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Traditional Health Insurance

Up until about 30 years ago, most people had traditional indemnity coverage. These days, it's often known as fee-for-service. Indemnity plans are a bit like auto insurance: you pay a certain amount of your medical expenses up front in the form of a deductible and afterward the insurance company pays the majority of the bill.
Advances in modern medicine increased the cost of providing health care and made it possible for people to live longer. Those advances caused many insurance companies to look for ways to reduce their costs of doing business, giving managed care the boost it enjoys today.

 

Fee-For-Service

For years, indemnity or fee-for-service coverage was the norm. Under this type of health coverage, you have complete autonomy when it comes to choosing doctors, hospitals and other health care providers. You can refer yourself to any specialist without getting permission, and the insurance company doesn't get to decide whether the visit was necessary.

You don't, however, have complete autonomy. Most fee-for-service medicine is managed to a certain extent. For instance, if you're not already incapacitated, you may need to get clearance for a visit to the emergency room.

On the down side, fee-for-service plans usually involve more out-of-pocket expenses. Often there is a deductible, usually of about $200, before the insurance company starts paying. Once you've paid the deductible, the insurer will kick in about 80 percent of any doctor bills. You may have to pay up front and then submit the bill for reimbursement, or your provider may bill your insurer directly.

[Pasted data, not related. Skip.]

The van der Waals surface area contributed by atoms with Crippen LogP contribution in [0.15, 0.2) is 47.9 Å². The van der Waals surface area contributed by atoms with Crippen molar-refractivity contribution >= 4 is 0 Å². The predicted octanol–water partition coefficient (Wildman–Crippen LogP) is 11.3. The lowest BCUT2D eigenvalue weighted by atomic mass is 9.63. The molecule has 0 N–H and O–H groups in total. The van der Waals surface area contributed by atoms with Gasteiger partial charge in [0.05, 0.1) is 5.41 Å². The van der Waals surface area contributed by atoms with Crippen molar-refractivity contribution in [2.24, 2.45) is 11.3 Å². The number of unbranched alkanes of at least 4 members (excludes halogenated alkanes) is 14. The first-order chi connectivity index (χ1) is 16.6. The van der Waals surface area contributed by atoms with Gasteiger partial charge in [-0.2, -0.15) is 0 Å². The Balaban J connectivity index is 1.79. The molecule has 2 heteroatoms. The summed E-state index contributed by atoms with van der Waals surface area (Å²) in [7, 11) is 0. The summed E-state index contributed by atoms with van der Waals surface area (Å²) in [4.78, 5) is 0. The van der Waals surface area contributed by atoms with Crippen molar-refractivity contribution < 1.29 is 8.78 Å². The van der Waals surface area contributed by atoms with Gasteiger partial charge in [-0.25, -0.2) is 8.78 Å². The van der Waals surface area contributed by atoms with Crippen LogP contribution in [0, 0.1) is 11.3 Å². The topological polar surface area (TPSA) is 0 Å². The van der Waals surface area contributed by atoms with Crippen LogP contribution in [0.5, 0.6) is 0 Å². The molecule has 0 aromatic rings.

Under fee-for-service plans, insurers will usually only pay for reasonable and customary medical expenses, taking into account what other practitioners in the area charge for similar services. If your doctor happens to charge more than what the insurance company considers reasonable and customary, you'll probably have to make up the difference yourself.
Traditionally, preventive care services like annual check-ups and pelvic exams haven't been covered under fee-for-service plans. But as the evidence mounts that preventive care can prevent more costly illnesses down the road, some insurers are including them.

Fee-for-service plans often include a ceiling for out-of-pocket expenses, after which the insurance company will pay 100 percent of any costs. Traditional fee-for-service coverage offers flexibility in exchange for higher out-of-pocket expenses and is not for everyone.

Shop around on your own or talk to an independent insurance agent to make sure you get a plan that's right for you. For more information and rates on short-term health insurance visit our specialist site below.

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